Learn 5 Questions to Ask Yourself Before You Buy Power Tools

It’s convenient when your drill and sander use the same battery. However, due to the battery-compatibility ecology of power tools these days, purchasing a drill entails committing to an entire universe of equipment.


Purchasing power tools, like any other purchase, necessitates some consideration – but determining where to begin with your home toolbox can be perplexing. Jessica Foster, Home Depot Associate Merchant of Power Tools and Accessories, advises a few questions to ask yourself before heading to the power tool department to get you started.

How do you intend to employ your power tools?

Every power tool system offers battery voltage possibilities, and Foster claims that different voltages have distinct advantages depending on how you intend to use your instruments. Before investing in a system, consider how you’ll use your tools today and in the future. Are you a devoted do-it-yourselfer, a seasoned pro, or something in between? Do you want to go cordless for more than simply tools? For example, do you want to go cordless in the yard and for in-home cleaning?

If you’re only going to be doing simple jobs around the house, you can use lower-powered tools. However, if you want more versatility, go larger. “The 12V tools provide adequate power for most routine household tasks, while the 18V tools provide greater power and flexibility to tackle big and little chores,” explains Foster. “Understanding your project’s needs, both now and in the future, will assist you decide which battery platform to use.”

Another tip: Keep in mind that batteries are not interchangeable between brands, platforms, or voltages, so choose the best one for you and stay with it.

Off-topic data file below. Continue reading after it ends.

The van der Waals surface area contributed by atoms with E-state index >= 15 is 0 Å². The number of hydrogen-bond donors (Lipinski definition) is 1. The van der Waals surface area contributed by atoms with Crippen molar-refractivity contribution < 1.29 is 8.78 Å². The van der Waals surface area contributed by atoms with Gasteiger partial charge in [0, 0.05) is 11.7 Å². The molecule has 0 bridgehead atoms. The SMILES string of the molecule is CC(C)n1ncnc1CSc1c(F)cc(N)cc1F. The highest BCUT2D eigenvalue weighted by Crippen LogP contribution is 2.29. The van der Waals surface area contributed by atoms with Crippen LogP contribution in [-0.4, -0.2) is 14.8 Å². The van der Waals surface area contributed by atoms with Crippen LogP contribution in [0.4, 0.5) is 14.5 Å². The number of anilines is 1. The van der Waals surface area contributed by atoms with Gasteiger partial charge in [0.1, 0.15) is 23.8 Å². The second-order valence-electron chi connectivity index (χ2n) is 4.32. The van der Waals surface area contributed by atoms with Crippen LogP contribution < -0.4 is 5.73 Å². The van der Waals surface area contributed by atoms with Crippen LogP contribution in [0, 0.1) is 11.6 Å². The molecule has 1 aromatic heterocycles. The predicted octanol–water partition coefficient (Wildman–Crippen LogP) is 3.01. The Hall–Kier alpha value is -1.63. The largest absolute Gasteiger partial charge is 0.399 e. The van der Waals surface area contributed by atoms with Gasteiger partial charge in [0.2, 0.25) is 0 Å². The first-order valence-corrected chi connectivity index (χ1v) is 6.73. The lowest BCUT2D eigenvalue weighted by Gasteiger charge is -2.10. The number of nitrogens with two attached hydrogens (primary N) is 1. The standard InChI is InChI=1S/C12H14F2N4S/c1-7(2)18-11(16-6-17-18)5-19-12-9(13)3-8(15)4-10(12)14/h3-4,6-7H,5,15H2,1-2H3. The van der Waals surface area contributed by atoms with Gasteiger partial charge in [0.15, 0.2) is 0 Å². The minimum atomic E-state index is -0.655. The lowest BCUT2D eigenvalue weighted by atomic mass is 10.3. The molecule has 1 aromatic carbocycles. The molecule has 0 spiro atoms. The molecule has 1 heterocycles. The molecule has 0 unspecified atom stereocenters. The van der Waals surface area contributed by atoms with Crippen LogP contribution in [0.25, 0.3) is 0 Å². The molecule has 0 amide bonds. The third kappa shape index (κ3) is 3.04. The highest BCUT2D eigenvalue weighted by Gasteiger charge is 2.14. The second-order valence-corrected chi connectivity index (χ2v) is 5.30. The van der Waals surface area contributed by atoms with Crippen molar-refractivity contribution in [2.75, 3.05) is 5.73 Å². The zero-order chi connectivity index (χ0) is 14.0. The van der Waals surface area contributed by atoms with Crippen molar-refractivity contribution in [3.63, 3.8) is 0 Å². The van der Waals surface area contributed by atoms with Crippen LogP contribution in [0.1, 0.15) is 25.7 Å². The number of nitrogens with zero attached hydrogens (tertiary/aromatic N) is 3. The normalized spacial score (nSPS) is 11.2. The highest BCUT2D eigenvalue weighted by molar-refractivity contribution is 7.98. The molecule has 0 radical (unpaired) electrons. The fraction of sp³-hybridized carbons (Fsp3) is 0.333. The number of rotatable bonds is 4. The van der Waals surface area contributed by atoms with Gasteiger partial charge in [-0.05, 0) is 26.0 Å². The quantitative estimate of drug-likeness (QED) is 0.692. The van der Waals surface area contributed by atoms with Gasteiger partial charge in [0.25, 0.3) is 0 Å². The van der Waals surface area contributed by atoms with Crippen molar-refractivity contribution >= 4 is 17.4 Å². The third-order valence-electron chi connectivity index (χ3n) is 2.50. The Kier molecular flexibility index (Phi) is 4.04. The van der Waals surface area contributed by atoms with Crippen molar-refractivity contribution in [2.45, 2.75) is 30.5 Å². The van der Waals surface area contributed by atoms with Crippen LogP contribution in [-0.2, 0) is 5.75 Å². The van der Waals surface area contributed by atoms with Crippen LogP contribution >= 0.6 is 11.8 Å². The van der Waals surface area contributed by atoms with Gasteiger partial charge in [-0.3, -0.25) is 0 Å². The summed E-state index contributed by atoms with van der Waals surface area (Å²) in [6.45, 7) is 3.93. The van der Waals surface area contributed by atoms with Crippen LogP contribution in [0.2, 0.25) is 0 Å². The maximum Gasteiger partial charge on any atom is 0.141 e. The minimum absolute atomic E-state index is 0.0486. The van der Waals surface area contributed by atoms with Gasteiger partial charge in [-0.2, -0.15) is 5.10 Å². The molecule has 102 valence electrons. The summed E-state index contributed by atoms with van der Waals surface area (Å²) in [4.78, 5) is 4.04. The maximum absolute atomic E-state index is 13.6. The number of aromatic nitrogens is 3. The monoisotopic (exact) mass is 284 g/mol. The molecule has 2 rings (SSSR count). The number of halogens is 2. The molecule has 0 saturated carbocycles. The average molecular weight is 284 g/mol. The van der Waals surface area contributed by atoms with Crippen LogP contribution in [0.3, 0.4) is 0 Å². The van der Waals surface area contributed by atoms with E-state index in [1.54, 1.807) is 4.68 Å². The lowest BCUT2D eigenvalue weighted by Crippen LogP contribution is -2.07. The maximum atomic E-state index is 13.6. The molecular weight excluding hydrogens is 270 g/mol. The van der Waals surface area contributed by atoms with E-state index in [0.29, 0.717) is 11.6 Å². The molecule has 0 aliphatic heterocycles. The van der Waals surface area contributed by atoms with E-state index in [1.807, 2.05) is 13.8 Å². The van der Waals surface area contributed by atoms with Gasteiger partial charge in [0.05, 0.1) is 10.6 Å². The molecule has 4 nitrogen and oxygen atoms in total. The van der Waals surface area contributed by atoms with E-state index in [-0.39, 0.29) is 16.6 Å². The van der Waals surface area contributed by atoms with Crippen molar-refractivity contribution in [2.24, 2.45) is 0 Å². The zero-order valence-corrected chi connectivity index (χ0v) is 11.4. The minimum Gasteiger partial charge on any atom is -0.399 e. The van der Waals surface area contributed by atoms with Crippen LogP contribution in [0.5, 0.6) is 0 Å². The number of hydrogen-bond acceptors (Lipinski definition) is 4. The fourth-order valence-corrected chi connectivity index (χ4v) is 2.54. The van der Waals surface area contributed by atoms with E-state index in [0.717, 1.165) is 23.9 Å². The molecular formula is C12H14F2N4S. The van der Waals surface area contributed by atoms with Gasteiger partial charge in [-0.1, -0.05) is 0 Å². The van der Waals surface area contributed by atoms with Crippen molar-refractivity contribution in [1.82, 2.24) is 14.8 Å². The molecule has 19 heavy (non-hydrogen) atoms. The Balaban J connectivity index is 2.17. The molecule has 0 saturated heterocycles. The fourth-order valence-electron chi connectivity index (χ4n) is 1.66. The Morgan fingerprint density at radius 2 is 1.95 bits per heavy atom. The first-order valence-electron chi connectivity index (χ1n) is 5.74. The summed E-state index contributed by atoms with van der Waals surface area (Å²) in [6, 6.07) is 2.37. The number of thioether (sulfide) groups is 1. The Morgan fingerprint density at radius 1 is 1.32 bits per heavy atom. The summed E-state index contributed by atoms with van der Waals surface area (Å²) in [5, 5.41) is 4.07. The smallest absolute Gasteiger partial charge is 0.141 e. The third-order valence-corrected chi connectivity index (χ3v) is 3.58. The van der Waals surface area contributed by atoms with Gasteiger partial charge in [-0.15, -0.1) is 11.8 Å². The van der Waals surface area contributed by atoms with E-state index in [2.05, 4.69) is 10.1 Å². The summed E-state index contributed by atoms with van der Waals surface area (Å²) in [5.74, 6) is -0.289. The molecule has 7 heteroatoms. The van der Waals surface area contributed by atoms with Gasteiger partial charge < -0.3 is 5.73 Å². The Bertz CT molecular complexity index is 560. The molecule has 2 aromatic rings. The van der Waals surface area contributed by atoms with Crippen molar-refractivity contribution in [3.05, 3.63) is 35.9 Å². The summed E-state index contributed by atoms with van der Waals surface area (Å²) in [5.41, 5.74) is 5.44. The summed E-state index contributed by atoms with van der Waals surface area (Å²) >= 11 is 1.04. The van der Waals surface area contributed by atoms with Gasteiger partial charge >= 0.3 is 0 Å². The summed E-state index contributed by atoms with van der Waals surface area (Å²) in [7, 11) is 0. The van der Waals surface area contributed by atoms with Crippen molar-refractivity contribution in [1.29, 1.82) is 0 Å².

How much money do you intend to spend in the future?

Similarly, you may be willing to pay a higher price for a more costly drill right away if you anticipate using it regularly, but keep in mind that the price you start with is the price you’ll be stuck with in the future. “Always consider the type of tools you want, the platform they are a part of, the other tools on this platform, and the pricing point you want to stay in,” adds Foster.

Each battery line also offers possibilities for customers who are new to power tools, expanding with new tools, or seeking for ways to add more batteries to their toolkit. “Buying a combo kit instead of a number of individually priced instruments is a good way to save money and start creating a home workshop if you’re new to power tools,” adds Foster. “Bare Tools or Tools Only (without battery and charger) are also a less expensive option to grow your system, rather than buying kits after you’ve already created a foundation of tools and batteries.”

How specific do you want to be?

Fortunately, depending on how specialized you want to get with your home tasks, power tools come in a variety of price points. Foster suggests Ryobi as an entry-level price point, Ridgid and DeWalt for more experienced DIYers, and Makita and Milwaukee as higher-end price points for contractor-grade work, because they offer premium options and more niche tools, such as a drywall cut-out tool, a soldering tool, or even a high capacity grinder for demanding jobs.

How frequently do you intend to charge your batteries?

The ability to charge power tool platforms prior to use is a big selling point, but depending on the tools and tasks you’ll be working on, you may require more or less battery run-time. According to Foster, run-time is often based on the application being executed as well as the tool and battery being used, and a greater amp-hour battery (such as a 6AH) will have longer run-times than a lesser amp-hour choice (like a 3AH). A 3AH battery on a drill should also provide more run-time than a 3AH battery on a circular saw (a more demanding application).

Typically, however, you won’t have to be concerned about battery life. “The beautiful thing about the batteries and chargers we offer is that they’re smart batteries,” Foster explains. “This means that the charger will only ‘tap off’ the battery for any additional charge it requires while resting on the charger.”